NABOKV-L post 0026362, Sun, 16 Aug 2015 16:12:00 +0300

Amphitheatricus & Uranograd in PF
From Kinbote's note to Line 71:

Alfin the Vague (1873-1918; regnal dates 1900-1918, but 1900-1919 in most
biographical dictionaries, a fumble due to the coincident calendar change
from Old Style to New) was given his cognomen by Amphitheatricus, a not
unkindly writer of fugitive poetry in the liberal gazettes (who was also
responsible for dubbing my capital Uranograd!).

As I pointed out before, in his story Tochka opory ("The Point of Rest,"
1923), Aleksandr Amfiteatrov (the author of Gospoda Obmanovy, "The
Obmanovs,"* 1902) mentions Uranus: Эйфелева башня кувыркалась где-то далеко,
между Сатурном и Ураном, в перегонку с неистово визжавшей Айседорой Дункан.

The title of Amfiteatrov's story hints at the "Archimedean point"
(Archimedes is among the great geniuses of the past who are mentioned in
Tochka opory), a hypothetical vantage point from which an observer can
objectively perceive the subject of inquiry, with a view of totality. In his
poem Da, Vy sderzhali Vashe slovo ("Yes, you have kept your word..." 1870)
Tyutchev (the author of Urania, 1820) mentions tochka Arkhimeda (the
Archimedean point): Schastliv v nash vek, komu pobeda / Dalas' ne krov'yu, a
umom, / Schastliv, kto tochku Arkhimeda / Syskat' umel v sebe samom ("In our
days happy's he who managed to gain victory using his brain, without
spilling a drop of blood; happy's he who managed to find in himself the
Archimedean point").

From the Index to Pale Fire:

Uran the Last, Emperor of Zembla, reigned 1798-1799; an incredibly
brilliant, luxurious, and cruel monarch whose whistling whip made Zembla
spin like a rainbow top; dispatched one night by a group of his sister's
united favorites, 681.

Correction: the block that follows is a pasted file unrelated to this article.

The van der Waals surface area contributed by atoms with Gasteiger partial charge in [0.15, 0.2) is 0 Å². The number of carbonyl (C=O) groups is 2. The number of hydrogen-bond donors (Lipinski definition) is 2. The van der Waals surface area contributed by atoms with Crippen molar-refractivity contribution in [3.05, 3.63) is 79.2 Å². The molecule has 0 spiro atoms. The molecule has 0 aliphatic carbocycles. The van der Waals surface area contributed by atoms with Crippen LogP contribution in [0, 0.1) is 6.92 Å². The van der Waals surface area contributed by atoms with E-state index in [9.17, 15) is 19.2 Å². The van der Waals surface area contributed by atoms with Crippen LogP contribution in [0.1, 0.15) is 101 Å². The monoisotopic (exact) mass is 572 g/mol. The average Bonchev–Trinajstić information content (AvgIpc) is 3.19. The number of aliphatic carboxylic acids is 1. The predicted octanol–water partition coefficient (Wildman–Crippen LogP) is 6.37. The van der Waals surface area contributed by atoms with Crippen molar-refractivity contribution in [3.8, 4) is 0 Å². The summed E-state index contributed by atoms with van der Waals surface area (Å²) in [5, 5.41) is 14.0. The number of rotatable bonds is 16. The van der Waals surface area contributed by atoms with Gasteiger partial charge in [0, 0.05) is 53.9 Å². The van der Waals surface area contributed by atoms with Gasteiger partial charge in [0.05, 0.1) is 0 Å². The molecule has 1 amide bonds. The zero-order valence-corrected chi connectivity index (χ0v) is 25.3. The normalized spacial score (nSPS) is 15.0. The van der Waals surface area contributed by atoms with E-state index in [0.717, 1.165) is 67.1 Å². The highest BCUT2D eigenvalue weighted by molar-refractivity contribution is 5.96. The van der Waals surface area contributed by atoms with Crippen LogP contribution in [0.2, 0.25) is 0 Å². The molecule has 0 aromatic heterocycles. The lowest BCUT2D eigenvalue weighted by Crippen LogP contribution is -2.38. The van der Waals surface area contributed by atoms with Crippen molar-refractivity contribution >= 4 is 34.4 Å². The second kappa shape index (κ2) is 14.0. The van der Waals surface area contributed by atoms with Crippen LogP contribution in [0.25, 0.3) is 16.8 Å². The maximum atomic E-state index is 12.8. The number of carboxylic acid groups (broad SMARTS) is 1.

In his Ode to Liberty (Vol'nost'. Oda, 1817) Pushkin describes zabven'yu
broshennyi dvorets (a palace to oblivion cast) where the tsar Paul I (the
Russian counterpart of Uran the Last) was strangled by a gang of courtiers
on the night of March 11, 1801. Tyutchev is the author of K ode Pushkina na
vol'nost' ("To Pushkin's Ode on Liberty," 1820). Kinbote commits suicide on
October 19, 1959, after completing the Foreword to Pale Fire. October 19 is
the Lyceum Anniversary. It was the tsar Alexander I (the elder son of Paul
I) who founded the Lyceum.

From Kinbote's note to Line 71:

On the serene, and not too cold, December morning that the angels chose to
net his mild pure soul, King Alfin was in the act of trying solo a tricky
vertical loop that Prince Andrey Kachurin, the famous Russian stunter and
War One hero, had shown him in Gatchina.

The author of Lyudi-ptitsy ("Men-Birds," 1917), Poteryannoe serdtse ("The
Lost Heart," 1931), a story about Russian aviation pioneers, and a memoir
essay (1915) on Utochkin (the sprotsman and airman whose name comes from
utochka, little duck), A. I. Kuprin lived in Gatchina. On the other hand,
Gatchina was the residence of the Grand Duke Pavel Petrovich (the future
tsar Paul I) prior to his mother's death.

Alfin = final

*a play on obman (fraud, deception) and on Romanov, the surname of Russian

Alexey Sklyarenko

Search archive with Google:

Contact the Editors:,
Nabokv-L policies:
Nabokov Online Journal:"
AdaOnline: "
The Nabokov Society of Japan's Annotations to Ada:
The VN Bibliography Blog:
Search the archive with L-Soft:

Manage subscription options :